FOSTER MOTHER: Dawn McInnes with her rescue dogs and now family members, Louie and Sadie.
FOSTER MOTHER: Dawn McInnes with her rescue dogs and now family members, Louie and Sadie.

Dog fostering keeps treasured pets alive

"I JUST like dogs. They are very nice people," Animal Rescue Coffs Harbour dog foster volunteer Dawn McInnes said. "They're no fuss, very loyal, very intelligent and I like their company."

Dawn, 71, has taken on dogs that have been abused and ones that desperately miss their aged owner. "Very often you get animals that are emotionally damaged and sometimes physically damaged, but almost always emotionally damaged in one way or another," she said.

Through compassion, patience, a calm environment and a secure, escape-proof back fence, Dawn has given a foster home to many dogs over the last four years. Some come to her for a short while, maybe only a week. Others are with her for several weeks or months.

"I wouldn't foster if I didn't like dogs in the house," Dawn said. "Often they have a need to be close to you rather than out in the back yard."

On arrival at Dawn's home she introduces them to her "stable" dog, which was the first of the fostered dogs that she adopted. "He is fantastic with other dogs," Dawn said. "He puts them at ease."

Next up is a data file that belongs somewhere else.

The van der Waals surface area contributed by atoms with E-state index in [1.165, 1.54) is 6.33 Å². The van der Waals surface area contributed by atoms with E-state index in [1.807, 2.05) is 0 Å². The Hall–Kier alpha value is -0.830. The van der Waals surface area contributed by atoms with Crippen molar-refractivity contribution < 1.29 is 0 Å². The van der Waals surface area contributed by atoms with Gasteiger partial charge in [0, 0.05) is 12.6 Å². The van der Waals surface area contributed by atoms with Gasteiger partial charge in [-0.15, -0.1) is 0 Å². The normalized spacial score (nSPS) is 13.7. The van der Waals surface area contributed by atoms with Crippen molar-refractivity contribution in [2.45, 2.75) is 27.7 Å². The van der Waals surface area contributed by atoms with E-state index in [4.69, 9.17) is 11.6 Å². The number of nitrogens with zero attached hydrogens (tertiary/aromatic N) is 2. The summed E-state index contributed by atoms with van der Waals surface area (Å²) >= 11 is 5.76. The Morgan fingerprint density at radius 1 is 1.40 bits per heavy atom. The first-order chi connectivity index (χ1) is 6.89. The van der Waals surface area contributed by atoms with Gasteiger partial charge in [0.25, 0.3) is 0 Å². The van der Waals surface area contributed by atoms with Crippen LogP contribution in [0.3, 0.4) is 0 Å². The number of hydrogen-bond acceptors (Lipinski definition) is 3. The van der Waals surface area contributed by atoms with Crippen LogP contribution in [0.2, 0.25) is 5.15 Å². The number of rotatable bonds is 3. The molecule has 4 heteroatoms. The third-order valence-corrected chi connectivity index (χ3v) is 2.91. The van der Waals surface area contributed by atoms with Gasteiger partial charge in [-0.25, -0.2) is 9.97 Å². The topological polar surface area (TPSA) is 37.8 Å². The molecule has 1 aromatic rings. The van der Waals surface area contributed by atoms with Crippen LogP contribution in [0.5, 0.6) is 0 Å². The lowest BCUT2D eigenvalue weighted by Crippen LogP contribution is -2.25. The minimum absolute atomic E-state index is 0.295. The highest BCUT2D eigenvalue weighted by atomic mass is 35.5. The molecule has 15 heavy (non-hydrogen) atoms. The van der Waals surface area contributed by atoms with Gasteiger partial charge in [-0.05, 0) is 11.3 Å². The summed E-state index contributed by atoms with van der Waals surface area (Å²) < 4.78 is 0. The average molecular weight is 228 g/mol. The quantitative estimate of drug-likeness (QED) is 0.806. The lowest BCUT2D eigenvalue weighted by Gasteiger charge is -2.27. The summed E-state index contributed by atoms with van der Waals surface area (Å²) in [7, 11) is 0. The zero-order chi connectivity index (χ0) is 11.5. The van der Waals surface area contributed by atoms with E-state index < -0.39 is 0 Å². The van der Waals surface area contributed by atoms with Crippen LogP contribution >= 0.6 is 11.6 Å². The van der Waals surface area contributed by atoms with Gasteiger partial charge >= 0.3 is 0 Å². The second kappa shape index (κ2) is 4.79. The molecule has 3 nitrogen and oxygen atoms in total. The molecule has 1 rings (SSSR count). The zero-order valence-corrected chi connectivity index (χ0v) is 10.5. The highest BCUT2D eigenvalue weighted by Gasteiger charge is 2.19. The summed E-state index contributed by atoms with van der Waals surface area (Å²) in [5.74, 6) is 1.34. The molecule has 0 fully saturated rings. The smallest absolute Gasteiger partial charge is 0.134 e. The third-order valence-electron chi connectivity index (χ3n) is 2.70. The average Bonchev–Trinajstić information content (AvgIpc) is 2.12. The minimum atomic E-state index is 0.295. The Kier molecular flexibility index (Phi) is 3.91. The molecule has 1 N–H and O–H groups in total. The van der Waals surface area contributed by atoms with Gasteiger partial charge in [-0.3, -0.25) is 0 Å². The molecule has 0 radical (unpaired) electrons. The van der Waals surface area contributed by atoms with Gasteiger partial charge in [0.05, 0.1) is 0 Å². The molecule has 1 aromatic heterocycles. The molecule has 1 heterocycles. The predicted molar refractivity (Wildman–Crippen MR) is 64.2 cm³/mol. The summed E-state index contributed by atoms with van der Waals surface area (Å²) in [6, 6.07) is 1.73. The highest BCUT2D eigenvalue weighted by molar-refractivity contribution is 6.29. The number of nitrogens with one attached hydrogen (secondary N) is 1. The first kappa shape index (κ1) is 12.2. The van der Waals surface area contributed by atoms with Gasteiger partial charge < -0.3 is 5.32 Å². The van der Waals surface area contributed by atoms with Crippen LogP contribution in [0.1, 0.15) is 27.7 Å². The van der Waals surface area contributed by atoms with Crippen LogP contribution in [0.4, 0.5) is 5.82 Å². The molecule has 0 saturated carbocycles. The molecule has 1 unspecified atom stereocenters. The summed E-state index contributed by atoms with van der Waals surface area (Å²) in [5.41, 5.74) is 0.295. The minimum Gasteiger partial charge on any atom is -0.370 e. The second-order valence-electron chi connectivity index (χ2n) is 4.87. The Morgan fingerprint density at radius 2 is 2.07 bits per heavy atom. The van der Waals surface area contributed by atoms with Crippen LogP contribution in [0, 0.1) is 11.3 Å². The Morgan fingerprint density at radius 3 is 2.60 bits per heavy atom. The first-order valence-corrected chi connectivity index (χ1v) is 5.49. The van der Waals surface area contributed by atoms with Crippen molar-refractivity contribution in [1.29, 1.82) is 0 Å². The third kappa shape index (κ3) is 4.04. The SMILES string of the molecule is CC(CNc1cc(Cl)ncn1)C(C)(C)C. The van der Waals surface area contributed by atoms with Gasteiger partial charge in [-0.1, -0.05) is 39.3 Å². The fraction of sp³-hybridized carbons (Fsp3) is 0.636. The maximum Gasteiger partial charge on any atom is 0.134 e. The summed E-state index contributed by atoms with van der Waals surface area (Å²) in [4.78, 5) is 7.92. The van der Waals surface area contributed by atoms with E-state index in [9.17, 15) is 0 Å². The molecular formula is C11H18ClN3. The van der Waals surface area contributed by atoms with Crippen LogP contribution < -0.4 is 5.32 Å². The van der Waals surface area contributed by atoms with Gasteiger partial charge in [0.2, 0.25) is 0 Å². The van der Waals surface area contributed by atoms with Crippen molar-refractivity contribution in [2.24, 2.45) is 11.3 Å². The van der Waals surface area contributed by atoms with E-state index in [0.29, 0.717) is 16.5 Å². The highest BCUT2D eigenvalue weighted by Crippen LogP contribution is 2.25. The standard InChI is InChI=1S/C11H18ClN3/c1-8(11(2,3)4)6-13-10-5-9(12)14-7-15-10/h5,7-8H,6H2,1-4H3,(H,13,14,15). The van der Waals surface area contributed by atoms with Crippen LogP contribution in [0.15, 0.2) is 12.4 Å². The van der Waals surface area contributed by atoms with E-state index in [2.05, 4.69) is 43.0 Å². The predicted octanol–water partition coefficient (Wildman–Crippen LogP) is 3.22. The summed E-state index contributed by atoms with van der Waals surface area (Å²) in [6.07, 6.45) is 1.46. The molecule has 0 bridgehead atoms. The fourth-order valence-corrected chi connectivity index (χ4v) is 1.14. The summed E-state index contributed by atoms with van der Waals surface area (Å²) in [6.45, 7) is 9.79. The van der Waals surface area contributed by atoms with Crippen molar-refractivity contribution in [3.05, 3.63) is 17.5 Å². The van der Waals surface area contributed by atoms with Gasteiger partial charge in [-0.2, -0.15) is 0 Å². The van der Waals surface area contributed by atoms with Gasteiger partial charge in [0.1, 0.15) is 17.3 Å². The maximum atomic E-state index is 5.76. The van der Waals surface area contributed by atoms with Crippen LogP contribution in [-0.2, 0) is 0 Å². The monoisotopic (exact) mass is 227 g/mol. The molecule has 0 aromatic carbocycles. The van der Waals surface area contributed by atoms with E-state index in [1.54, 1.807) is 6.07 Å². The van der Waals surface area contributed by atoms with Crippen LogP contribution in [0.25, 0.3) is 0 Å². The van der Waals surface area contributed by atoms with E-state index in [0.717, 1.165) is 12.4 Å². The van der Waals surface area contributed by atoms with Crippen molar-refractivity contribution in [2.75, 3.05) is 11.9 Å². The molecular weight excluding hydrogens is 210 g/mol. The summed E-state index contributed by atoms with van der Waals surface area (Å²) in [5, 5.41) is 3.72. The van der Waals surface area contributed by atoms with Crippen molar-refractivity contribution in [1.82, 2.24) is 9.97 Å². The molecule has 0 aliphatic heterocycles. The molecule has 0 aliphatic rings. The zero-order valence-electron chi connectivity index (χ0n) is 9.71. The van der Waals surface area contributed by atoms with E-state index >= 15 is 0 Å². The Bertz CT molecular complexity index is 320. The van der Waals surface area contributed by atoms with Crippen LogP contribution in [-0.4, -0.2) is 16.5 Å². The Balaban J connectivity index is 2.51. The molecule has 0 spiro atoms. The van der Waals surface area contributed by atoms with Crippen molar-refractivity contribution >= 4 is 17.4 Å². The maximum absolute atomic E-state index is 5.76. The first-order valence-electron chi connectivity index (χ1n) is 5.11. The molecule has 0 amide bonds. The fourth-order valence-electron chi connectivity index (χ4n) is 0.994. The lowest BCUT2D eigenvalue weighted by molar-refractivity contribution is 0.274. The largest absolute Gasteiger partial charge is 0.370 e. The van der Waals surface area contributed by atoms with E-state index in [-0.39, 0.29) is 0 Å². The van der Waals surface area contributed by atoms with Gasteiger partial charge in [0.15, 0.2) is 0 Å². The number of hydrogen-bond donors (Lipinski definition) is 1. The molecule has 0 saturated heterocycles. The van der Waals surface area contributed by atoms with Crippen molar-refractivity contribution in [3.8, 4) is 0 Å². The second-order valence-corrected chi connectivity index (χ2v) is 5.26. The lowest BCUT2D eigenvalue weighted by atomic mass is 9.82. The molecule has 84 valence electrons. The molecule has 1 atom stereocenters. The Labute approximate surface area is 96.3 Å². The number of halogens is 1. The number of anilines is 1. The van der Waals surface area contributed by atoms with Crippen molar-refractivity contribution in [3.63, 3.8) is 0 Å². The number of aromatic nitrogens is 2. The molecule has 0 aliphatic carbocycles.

She keeps the new fostered dog in the house to start and keeps the noise to a minimum. "Most of them aren't up to kisses and cuddles," Dawn said. "You can tell with an animal. It will come to you if it wants cuddles. Most of them just want to find a quiet corner. They gradually get used to you."

When it comes to those foster dogs being rehoused, she insists on having the final say on whether the 'forever' applicant is suitable to her fostered dog. "The hard thing is letting them go when the proper 'forever' person comes along and falls in love with them. It's not easy to let them go," Dawn said.

"Before I took on the fostering, one of the musts was I would get to have the veto if I didn't like someone who wanted to adopt the dog."

Dawn has adopted one of her foster dogs, Sadie, "as she is never going to be adoptable to anyone else" after two years of helping her settle down. It's only now that she allows people to touch her.

Through Dawn's incredible commitment to her volunteer role and her deep love of dogs, she admits that a lot of dogs have found new homes, rather than being put down, due to the efforts of the team at ARCH.

Older community members who are worried about how to care for their pet or who want to foster a dog or cat can contact ARCH on 0409 838380 or to talk about the centre's fostering program.